[en] Conclusions: INPRO continues to develop IAEA tools and services to assist Member States: - INPRO Methodology for assessment of sustainability of NES has been demonstrated for specific LMFR designs. - Scenario and multi-criteria decision analysis tools for NES involving fast reactors in integrated energy systems have been developed.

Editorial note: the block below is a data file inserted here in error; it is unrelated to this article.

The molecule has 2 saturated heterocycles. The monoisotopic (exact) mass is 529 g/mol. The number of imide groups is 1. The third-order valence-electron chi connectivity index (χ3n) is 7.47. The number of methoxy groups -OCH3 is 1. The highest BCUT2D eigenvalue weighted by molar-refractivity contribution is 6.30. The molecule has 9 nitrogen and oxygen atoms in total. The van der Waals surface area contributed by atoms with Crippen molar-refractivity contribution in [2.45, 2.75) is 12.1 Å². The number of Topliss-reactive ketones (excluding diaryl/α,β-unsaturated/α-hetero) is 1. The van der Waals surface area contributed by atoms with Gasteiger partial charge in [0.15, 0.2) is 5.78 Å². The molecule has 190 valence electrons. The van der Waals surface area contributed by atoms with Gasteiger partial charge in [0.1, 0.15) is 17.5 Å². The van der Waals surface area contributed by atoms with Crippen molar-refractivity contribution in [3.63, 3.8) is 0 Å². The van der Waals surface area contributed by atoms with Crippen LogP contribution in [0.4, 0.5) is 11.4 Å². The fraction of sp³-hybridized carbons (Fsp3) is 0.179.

[en] PROSA - Ultimate goal: • Make assessment of Proliferation Resistance simpler, less time consuming. • Provide recommendations to revise INPRO Manual on Proliferation Resistance (TECDOC/1575, rev. 1, Volume 5 ). • Use only the depth of analysis necessary to address the assessor’s needs (two-dimensional phased assessment): – Facility level – comparative assessment, safeguardability assessment, diversion path analysis; – NES level – diversion path analysis; • State level – evaluate completeness of legal and regulatory undertakings and their implications at NES and facility levels; – “Self assessment” or “assessment by others” affects assessment philosophy and purpose.